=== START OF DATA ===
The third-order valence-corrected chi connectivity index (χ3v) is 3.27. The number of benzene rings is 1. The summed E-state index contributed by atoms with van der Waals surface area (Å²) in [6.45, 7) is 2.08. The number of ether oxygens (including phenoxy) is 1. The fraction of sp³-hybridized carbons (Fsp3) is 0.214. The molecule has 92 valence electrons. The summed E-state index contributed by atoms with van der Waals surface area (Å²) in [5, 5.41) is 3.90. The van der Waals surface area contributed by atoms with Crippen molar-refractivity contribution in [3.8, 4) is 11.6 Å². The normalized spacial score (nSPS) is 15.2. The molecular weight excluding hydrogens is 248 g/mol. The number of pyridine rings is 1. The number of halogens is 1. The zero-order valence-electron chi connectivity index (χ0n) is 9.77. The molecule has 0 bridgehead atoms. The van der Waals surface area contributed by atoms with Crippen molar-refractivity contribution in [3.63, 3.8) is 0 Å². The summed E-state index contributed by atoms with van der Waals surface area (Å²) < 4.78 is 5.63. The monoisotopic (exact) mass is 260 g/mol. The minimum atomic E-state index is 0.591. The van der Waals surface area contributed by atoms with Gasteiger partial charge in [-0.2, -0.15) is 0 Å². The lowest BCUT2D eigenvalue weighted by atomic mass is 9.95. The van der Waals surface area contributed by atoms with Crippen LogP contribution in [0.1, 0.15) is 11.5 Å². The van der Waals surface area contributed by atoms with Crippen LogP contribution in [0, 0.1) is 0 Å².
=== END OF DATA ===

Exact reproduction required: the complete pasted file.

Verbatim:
The third-order valence-corrected chi connectivity index (χ3v) is 3.27. The number of benzene rings is 1. The summed E-state index contributed by atoms with van der Waals surface area (Å²) in [6.45, 7) is 2.08. The number of ether oxygens (including phenoxy) is 1. The fraction of sp³-hybridized carbons (Fsp3) is 0.214. The molecule has 92 valence electrons. The summed E-state index contributed by atoms with van der Waals surface area (Å²) in [5, 5.41) is 3.90. The van der Waals surface area contributed by atoms with Crippen molar-refractivity contribution in [3.8, 4) is 11.6 Å². The normalized spacial score (nSPS) is 15.2. The molecular weight excluding hydrogens is 248 g/mol. The number of pyridine rings is 1. The number of halogens is 1. The zero-order valence-electron chi connectivity index (χ0n) is 9.77. The molecule has 0 bridgehead atoms. The van der Waals surface area contributed by atoms with Crippen molar-refractivity contribution in [3.63, 3.8) is 0 Å². The summed E-state index contributed by atoms with van der Waals surface area (Å²) < 4.78 is 5.63. The monoisotopic (exact) mass is 260 g/mol. The minimum atomic E-state index is 0.591. The van der Waals surface area contributed by atoms with Gasteiger partial charge in [-0.2, -0.15) is 0 Å². The lowest BCUT2D eigenvalue weighted by atomic mass is 9.95. The van der Waals surface area contributed by atoms with Crippen LogP contribution in [0.1, 0.15) is 11.5 Å². The van der Waals surface area contributed by atoms with Crippen LogP contribution in [0, 0.1) is 0 Å².